Like the “hicksploitation” films of the 1970s with which Needham’s work shares some provenance, Smokey is about as unsophisticated as can be and unapologetically redneck to boot. The jokes are dumb, the attitudes are worse (including jokes about wife-beating and lynching) and the characters are so paper-thin that you can practically see through them. The various car stunts and crashes that punctuate practically every scene are well-staged, I suppose, but there are so many of them they get wearying after a while. They threaten to turn the movie into little more than a demolition derby (and this is coming from someone who worships The Blues Brothers).
And yet, despite the junky nature of the whole enterprise, I liked Smokey and the Bandit a lot when I first saw it as a kid back in the day, and it still has a soft spot in my heart. Needham’s cinematic style is undeniably crude—the stunt sequences are well-rendered, but he’s all thumbs when characters are just supposed to talk—he finds the right approach to the material, which is to essentially treat it as a live-action cartoon. Bandit is the cool and collected Bugs Bunny type and Justice is the explosive Yosemite Sam, who causes far more damage to himself than his enemy ever does. It may not be the most sophisticated approach, but it helps sell even the dumbest of the jokes (like Justice exiting a truck stop without realizing he’s trailing a roll of toilet paper behind him).
Smokey benefits mightily from the charm of its lead performers, all of whom seem to realize that they are appearing in a big goof and have elected to act accordingly. Reynolds offers up a version of his talk show persona—a Good Ol’ Boy who knows he’s hot shit but who can still come across as self-effacing when necessary—that fits nicely with the material. He plays well with co-stars Reed and Field (who began their much-publicized romance while working on the film).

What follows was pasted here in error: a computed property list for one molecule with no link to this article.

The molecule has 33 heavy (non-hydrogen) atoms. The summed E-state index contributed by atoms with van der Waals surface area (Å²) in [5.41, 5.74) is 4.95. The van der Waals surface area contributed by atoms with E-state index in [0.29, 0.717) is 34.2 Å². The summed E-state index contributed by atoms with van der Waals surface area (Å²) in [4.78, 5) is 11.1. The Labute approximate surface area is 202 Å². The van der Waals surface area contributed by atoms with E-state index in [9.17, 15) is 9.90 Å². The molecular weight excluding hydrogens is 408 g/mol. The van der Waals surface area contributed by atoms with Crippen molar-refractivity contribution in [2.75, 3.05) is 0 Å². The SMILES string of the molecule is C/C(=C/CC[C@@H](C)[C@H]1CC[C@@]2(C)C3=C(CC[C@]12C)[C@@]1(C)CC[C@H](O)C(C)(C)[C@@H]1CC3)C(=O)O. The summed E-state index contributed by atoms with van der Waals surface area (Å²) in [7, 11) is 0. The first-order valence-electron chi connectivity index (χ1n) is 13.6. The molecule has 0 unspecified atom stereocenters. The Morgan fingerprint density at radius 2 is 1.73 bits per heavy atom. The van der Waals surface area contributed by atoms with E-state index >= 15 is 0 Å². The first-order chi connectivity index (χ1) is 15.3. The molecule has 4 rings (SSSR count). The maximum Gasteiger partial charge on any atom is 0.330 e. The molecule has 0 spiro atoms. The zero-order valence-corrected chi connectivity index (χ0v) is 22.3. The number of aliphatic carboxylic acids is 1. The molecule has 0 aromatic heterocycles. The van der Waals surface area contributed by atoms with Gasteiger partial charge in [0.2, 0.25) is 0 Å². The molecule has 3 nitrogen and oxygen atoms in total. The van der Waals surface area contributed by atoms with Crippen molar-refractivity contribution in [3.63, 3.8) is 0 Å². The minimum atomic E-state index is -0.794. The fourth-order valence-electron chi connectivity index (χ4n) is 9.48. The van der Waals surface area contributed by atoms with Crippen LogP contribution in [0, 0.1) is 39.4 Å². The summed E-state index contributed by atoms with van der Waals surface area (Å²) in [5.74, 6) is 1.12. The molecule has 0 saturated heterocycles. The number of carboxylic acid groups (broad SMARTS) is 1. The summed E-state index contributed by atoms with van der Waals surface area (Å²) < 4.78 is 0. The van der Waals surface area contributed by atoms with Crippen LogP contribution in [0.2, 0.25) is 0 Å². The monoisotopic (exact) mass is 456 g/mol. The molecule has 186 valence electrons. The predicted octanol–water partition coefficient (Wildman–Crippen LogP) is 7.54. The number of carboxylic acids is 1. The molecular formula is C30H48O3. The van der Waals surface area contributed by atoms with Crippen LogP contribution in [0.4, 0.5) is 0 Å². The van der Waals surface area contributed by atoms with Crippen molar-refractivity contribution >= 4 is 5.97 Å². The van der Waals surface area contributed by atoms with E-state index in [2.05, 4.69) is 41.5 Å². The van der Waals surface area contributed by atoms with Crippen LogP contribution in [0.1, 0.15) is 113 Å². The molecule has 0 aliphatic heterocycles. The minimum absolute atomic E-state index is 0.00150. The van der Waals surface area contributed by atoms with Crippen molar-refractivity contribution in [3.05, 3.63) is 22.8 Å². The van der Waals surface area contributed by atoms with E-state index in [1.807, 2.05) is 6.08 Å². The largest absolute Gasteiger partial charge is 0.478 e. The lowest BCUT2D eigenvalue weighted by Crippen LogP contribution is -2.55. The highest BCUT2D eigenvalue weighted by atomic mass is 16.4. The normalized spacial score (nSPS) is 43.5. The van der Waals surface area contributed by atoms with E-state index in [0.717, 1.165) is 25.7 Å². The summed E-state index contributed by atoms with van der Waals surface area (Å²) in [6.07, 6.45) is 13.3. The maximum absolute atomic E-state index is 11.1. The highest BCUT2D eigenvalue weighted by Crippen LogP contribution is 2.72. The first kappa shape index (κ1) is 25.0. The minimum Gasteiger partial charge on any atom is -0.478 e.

Gleason, working mostly on his own, doesn’t get to do much more than yell, fume and say things that most certainly would not pass muster today. But he manages to wring a number of actual laughs out of the material. He reportedly improvised most of his lines, most notably the inspired scene in which Justice chats with a fellow truck stop diner without realizing that he’s the very same person he’s pursuing.)
When the film opened at Radio City Music Hall, it fared badly both critically and commercially. Sophisticated audiences dismissed it as little more than an expensive drive-in movie. When it began playing in the southern United States, however, it was a major hit; when it opened in northern states a couple of months later, it eventually became the second-highest-grossing film of 1977, beaten only by a little thing called Star Wars.
The film’s success would lead to a slew of ripoffs and retreads of the basic formula over the next few years. Indeed, Needham and Reynolds, after retreating for the inspired stuntman tribute Hooper (1978), would try make lightning strike twice with such nonsense as The Cannonball Run (1981), Stroker Ace (1983), The Cannonball Run 2 (1984), and the inevitable Smokey and the Bandit II (1980). Of course, all of these are dire enough to make you appreciate the undeniable charms of the original all the more.
Yes, Smokey and the Bandit is dumb, crude and idiotic, and I cannot imagine what it must play like to someone watching it for the first time today. However, unlike a number of blockbuster “entertainments” that I could mention (I’m looking at you, Top Gun: Maverick), it has a friendly and easy-going charm that keeps it humming along even when the crudeness of both the hour and the filmmaking threaten to overwhelm it. Like the Coors that serves as the film’s MacGuffin, Smokey and the Bandit is like a cold beer on a hot day—it isn’t especially good for you by any means but boy, does it ever hit the spot.